For many Atlanta Falcons fans, the free agency period moved at the pace of continental drift. Jack Crawford? Alright, nice rotational defensive line pick. Andre Roberts? No more Weems fair catches on the 5 — we’ll take it. But was this team really content heading into the draft and upcoming season with re-signing its RFAs and relatively minor acquisitions? Are Quinn and Co. confident in the growth and potential of their 2016 squad that, against many odds, made it to Super Bowl LI?

The days crept by with few rumors emanating from Flowery Branch. But after playing somewhat of a mutual game of footsie, the Falcons brought in the Big Man, former Chiefs defensive tackle Dontari Poe. With bitterness still on their tongues and the days trudging by since Super Bowl Sunday, this was the pool-clearing-cannonball splash in free agency that Falcons fans were pining for.

But big name and big body aside, what can the Big Man do for Atlanta’s young and opportunistic defense? He can be a transformative force.

There are valid concerns regarding Poe’s recent injury history, but when playing to his potential, he can claim few peers on the interior line. With his mammoth frame, Poe can plug the middle and add some much-needed heft to what was a woeful run defense in 2016. While his sack numbers in the past two seasons have been a bit of a disappointment, Poe is certainly adept at getting after the quarterback. Those numbers appear poised to rise under Dan Quinn’s 4-3 defense, and with DQ’s stated commitment to a four-man pass rush. With the likes of Ra’Shede Hageman, Derrick Shelby, Adrian Clayborn, and Courtney Upshaw (and Jack Crawford!) available to spell Poe in the rotation, Atlanta should have the flexibility to consider his limitations, carefully manage his workload and put him in a position to excel.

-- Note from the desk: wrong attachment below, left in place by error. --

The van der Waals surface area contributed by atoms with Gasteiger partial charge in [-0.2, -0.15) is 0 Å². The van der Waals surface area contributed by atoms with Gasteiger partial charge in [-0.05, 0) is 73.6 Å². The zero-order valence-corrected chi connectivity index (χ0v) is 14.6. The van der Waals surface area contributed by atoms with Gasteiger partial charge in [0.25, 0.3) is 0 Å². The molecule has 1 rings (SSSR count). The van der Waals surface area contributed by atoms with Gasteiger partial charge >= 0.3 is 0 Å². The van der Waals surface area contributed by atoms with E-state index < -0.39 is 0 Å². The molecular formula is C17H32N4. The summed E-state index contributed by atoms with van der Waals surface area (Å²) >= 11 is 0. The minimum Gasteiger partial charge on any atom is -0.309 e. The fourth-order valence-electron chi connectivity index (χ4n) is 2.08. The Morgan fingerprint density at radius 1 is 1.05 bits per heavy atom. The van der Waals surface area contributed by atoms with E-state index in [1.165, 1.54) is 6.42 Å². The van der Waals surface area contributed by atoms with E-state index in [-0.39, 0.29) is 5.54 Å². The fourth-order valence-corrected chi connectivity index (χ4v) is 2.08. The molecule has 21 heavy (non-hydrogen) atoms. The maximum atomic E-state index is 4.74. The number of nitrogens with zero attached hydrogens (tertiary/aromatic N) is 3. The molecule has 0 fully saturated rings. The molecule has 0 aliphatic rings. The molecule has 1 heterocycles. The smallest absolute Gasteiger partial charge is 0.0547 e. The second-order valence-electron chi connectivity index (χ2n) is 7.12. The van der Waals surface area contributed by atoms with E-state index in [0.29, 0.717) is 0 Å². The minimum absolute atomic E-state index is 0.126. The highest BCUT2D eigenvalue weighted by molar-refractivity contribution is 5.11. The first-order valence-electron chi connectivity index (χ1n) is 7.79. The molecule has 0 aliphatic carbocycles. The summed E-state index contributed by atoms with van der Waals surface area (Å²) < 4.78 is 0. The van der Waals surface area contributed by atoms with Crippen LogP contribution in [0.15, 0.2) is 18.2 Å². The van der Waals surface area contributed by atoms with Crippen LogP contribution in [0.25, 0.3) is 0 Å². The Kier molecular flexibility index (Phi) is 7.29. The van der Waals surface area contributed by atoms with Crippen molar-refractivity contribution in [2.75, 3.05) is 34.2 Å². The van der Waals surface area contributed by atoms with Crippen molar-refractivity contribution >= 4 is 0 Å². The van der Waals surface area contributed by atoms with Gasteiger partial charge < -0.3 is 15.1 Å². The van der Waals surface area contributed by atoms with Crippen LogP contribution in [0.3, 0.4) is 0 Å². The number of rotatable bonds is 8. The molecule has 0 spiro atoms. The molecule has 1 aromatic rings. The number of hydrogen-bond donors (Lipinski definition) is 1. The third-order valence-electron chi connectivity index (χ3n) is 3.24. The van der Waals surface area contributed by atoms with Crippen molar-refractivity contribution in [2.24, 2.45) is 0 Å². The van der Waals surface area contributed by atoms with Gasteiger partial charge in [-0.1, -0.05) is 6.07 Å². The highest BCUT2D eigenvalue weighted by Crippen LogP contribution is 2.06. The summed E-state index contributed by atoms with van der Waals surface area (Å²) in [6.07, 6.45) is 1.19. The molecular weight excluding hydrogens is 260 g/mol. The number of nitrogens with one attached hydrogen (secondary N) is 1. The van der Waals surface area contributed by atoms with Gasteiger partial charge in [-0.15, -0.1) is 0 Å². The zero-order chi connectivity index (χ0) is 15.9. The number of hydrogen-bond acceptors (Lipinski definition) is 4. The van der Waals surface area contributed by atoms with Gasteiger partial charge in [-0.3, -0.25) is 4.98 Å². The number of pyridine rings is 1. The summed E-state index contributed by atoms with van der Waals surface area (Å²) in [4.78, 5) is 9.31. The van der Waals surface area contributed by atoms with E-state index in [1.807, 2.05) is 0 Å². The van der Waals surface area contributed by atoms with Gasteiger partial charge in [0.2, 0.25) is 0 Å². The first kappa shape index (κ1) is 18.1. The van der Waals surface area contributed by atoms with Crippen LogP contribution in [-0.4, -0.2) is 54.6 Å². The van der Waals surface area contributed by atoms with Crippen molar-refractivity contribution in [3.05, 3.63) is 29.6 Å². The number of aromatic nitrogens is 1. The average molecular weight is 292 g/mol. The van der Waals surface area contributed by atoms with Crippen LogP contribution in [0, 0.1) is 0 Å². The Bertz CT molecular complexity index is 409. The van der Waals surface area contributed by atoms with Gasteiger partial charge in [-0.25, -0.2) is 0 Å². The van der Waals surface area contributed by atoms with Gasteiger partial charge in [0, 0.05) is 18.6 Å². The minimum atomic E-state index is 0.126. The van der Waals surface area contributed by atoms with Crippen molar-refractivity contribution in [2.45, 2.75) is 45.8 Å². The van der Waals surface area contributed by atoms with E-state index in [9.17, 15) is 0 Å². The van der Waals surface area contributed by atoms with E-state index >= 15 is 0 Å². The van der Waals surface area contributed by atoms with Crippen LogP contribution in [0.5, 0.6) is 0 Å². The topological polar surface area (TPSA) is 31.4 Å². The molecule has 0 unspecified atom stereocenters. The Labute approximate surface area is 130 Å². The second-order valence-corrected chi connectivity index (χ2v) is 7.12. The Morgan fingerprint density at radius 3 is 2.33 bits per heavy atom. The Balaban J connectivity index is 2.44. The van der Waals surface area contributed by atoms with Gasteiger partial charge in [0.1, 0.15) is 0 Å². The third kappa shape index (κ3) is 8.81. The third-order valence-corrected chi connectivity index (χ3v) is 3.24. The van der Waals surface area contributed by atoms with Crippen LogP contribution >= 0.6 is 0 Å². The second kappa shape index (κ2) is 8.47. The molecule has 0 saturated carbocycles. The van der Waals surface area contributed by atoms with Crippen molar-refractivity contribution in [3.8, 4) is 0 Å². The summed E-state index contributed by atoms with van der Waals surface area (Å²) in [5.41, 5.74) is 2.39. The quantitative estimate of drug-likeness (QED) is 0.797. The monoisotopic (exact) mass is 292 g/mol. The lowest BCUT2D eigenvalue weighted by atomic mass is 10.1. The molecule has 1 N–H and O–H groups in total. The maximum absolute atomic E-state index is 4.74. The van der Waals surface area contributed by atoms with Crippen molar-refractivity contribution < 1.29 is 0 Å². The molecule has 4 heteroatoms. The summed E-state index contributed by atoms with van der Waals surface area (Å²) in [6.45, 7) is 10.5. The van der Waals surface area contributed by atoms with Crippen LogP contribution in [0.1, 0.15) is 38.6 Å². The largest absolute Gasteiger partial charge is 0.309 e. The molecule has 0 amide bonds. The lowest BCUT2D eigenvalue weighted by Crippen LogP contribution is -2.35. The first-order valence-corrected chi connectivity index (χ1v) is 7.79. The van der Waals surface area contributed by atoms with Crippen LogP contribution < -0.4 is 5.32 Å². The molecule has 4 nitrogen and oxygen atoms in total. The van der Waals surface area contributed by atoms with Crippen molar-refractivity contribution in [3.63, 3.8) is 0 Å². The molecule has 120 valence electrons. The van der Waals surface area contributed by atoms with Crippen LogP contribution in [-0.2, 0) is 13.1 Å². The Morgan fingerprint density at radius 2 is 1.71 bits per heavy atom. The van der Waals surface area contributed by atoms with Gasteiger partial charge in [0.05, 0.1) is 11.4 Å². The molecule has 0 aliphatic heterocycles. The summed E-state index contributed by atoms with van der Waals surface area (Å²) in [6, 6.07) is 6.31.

A taste of things to come? Dontari Poe lays the wood on Atlanta's favorite postseason punching bag, Russell Wilson. Photo: Ed Zurga, Associated Press
A taste of things to come? Dontari Poe lays the wood on Atlanta’s favorite postseason punching bag, Russell Wilson. Photo: Ed Zurga, Associated Press

Where Poe will have his biggest impact, however, is on his defensive counterparts. Grady Jarrett had a veritable coming-out-party in the Super Bowl, showing NFL and Falcons fans alike why he was considered one of the biggest steals in the fifth round of the 2015 draft. Had that game not turned into an event worthy of an Eternal Sunshine of the Spotless Mind-style memory procedure, it’s quite possible that he would have been named Super Bowl MVP. But I digress.

Grady’s maturation will only continue with Dontari Poe lining up next to him, forming an intimidating and dynamic duo in the middle of Atlanta’s defensive front. Along with providing a stout physical presence adjacent him on the line, Poe can serve as an onfield teacher to the still-developing defensive tackle and continue to foster his growth, much in the manner that Dwight Freeney took Vic Beasley under his wing. Not to draw immediate parallels between Poe and a future Hall of Famer, but teachable experience in this league is invaluable. We saw the fruits of the Freeney-Beasley mentorship last season.  

With Poe clearing space up front and eating double-teams, it will free up lanes for Atlanta’s lightning-quick linebackers to do work in blitzing formations. Quarterbacks are on the menu for the likes of Deion Jones and De’Vondre Campbell in 2017, as the task of keeping Poe and Jarrett out of the backfield will prove a tall order for opposing guards. Keep an eye on both men to take huge leaps forward on their already exceptional rookie campaigns.

At this stage in the offseason, the addition of Dontari Poe just feels like a key puzzle piece for an evolving Falcons defense. With his relatively light $8 million/one year contract (with production incentives that can boost it to $10 million), it’s a low-risk/extremely high-reward situation for an Atlanta team still adapting to Dan Quinn’s vision. The potential impact of the Big Man on a defense still learning the game at the professional level cannot be understated, and could pay dividends during the season.

   

 

Header photo courtesy of: Reed Hoffmann, Associated Press 

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